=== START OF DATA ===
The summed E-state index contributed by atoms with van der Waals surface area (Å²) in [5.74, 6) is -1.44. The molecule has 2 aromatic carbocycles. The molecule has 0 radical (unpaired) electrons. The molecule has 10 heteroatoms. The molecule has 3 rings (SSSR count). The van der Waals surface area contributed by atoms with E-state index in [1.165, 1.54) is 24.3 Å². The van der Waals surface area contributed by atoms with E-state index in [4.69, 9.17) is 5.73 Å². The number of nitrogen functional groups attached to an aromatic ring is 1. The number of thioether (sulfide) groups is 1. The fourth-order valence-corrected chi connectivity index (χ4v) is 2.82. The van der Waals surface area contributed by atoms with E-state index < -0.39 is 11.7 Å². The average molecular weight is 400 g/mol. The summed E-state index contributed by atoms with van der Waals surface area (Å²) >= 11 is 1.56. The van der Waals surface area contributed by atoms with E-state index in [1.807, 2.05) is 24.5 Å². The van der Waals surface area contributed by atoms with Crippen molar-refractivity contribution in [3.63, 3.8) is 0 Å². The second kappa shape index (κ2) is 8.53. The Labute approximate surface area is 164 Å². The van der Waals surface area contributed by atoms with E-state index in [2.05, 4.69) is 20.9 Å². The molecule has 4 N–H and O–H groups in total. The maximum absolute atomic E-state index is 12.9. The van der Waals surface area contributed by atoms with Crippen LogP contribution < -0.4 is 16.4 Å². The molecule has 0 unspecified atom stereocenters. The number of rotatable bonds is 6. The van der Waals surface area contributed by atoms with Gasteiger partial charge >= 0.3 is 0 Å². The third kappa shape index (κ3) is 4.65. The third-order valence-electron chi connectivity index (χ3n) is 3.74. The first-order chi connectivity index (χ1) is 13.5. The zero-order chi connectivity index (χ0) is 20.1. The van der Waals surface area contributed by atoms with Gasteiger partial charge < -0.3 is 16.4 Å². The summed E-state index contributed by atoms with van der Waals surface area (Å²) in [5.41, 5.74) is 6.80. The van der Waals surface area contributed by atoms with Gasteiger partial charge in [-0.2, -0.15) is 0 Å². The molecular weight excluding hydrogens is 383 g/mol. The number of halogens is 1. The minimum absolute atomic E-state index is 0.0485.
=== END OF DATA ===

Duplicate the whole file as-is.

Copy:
The summed E-state index contributed by atoms with van der Waals surface area (Å²) in [5.74, 6) is -1.44. The molecule has 2 aromatic carbocycles. The molecule has 0 radical (unpaired) electrons. The molecule has 10 heteroatoms. The molecule has 3 rings (SSSR count). The van der Waals surface area contributed by atoms with E-state index in [1.165, 1.54) is 24.3 Å². The van der Waals surface area contributed by atoms with E-state index in [4.69, 9.17) is 5.73 Å². The number of nitrogen functional groups attached to an aromatic ring is 1. The number of thioether (sulfide) groups is 1. The fourth-order valence-corrected chi connectivity index (χ4v) is 2.82. The van der Waals surface area contributed by atoms with E-state index < -0.39 is 11.7 Å². The average molecular weight is 400 g/mol. The summed E-state index contributed by atoms with van der Waals surface area (Å²) >= 11 is 1.56. The van der Waals surface area contributed by atoms with E-state index in [1.807, 2.05) is 24.5 Å². The van der Waals surface area contributed by atoms with Crippen molar-refractivity contribution in [3.63, 3.8) is 0 Å². The second kappa shape index (κ2) is 8.53. The Labute approximate surface area is 164 Å². The van der Waals surface area contributed by atoms with E-state index in [2.05, 4.69) is 20.9 Å². The molecule has 4 N–H and O–H groups in total. The maximum absolute atomic E-state index is 12.9. The van der Waals surface area contributed by atoms with Crippen LogP contribution < -0.4 is 16.4 Å². The molecule has 0 unspecified atom stereocenters. The number of rotatable bonds is 6. The van der Waals surface area contributed by atoms with Gasteiger partial charge >= 0.3 is 0 Å². The third kappa shape index (κ3) is 4.65. The third-order valence-electron chi connectivity index (χ3n) is 3.74. The first-order chi connectivity index (χ1) is 13.5. The zero-order chi connectivity index (χ0) is 20.1. The van der Waals surface area contributed by atoms with Gasteiger partial charge < -0.3 is 16.4 Å². The summed E-state index contributed by atoms with van der Waals surface area (Å²) in [5.41, 5.74) is 6.80. The van der Waals surface area contributed by atoms with Gasteiger partial charge in [-0.2, -0.15) is 0 Å². The molecular weight excluding hydrogens is 383 g/mol. The number of halogens is 1. The minimum absolute atomic E-state index is 0.0485.